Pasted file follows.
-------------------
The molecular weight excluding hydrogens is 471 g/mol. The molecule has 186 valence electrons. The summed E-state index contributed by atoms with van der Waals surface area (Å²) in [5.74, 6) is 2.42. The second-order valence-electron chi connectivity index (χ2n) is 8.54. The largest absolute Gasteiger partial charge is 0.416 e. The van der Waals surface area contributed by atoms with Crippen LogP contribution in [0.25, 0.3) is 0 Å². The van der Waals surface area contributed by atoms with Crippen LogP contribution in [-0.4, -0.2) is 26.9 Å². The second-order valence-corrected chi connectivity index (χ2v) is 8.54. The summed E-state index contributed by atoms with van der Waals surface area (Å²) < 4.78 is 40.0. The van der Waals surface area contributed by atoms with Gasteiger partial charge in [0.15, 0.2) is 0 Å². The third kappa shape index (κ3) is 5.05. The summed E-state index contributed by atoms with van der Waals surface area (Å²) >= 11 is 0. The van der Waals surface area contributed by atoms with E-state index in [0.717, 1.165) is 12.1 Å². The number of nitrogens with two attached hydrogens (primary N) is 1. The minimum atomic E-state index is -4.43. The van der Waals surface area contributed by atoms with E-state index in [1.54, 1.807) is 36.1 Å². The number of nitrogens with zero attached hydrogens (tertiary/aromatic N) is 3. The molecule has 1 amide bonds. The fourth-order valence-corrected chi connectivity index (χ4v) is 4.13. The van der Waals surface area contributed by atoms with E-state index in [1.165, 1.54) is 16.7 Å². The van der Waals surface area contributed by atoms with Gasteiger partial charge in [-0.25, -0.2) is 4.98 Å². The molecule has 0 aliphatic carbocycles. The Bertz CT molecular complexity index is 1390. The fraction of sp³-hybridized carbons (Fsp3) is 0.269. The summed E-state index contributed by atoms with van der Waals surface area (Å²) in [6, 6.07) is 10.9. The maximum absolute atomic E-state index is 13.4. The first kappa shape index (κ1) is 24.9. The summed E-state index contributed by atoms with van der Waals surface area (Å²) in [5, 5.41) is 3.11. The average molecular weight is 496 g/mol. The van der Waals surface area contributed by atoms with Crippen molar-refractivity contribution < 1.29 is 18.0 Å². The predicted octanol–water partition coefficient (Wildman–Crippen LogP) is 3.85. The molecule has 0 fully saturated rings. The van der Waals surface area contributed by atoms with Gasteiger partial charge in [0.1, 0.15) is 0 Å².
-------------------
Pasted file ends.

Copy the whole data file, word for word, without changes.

The molecular weight excluding hydrogens is 471 g/mol. The molecule has 186 valence electrons. The summed E-state index contributed by atoms with van der Waals surface area (Å²) in [5.74, 6) is 2.42. The second-order valence-electron chi connectivity index (χ2n) is 8.54. The largest absolute Gasteiger partial charge is 0.416 e. The van der Waals surface area contributed by atoms with Crippen LogP contribution in [0.25, 0.3) is 0 Å². The van der Waals surface area contributed by atoms with Crippen LogP contribution in [-0.4, -0.2) is 26.9 Å². The second-order valence-corrected chi connectivity index (χ2v) is 8.54. The summed E-state index contributed by atoms with van der Waals surface area (Å²) < 4.78 is 40.0. The van der Waals surface area contributed by atoms with Gasteiger partial charge in [0.15, 0.2) is 0 Å². The third kappa shape index (κ3) is 5.05. The summed E-state index contributed by atoms with van der Waals surface area (Å²) >= 11 is 0. The van der Waals surface area contributed by atoms with E-state index in [0.717, 1.165) is 12.1 Å². The number of nitrogens with two attached hydrogens (primary N) is 1. The minimum atomic E-state index is -4.43. The van der Waals surface area contributed by atoms with E-state index in [1.54, 1.807) is 36.1 Å². The number of nitrogens with zero attached hydrogens (tertiary/aromatic N) is 3. The molecule has 1 amide bonds. The fourth-order valence-corrected chi connectivity index (χ4v) is 4.13. The van der Waals surface area contributed by atoms with E-state index in [1.165, 1.54) is 16.7 Å². The van der Waals surface area contributed by atoms with Gasteiger partial charge in [-0.25, -0.2) is 4.98 Å². The molecule has 0 aliphatic carbocycles. The Bertz CT molecular complexity index is 1390. The fraction of sp³-hybridized carbons (Fsp3) is 0.269. The summed E-state index contributed by atoms with van der Waals surface area (Å²) in [6, 6.07) is 10.9. The maximum absolute atomic E-state index is 13.4. The first kappa shape index (κ1) is 24.9. The summed E-state index contributed by atoms with van der Waals surface area (Å²) in [5, 5.41) is 3.11. The average molecular weight is 496 g/mol. The van der Waals surface area contributed by atoms with Crippen molar-refractivity contribution < 1.29 is 18.0 Å². The predicted octanol–water partition coefficient (Wildman–Crippen LogP) is 3.85. The molecule has 0 fully saturated rings. The van der Waals surface area contributed by atoms with Gasteiger partial charge in [0.1, 0.15) is 0 Å².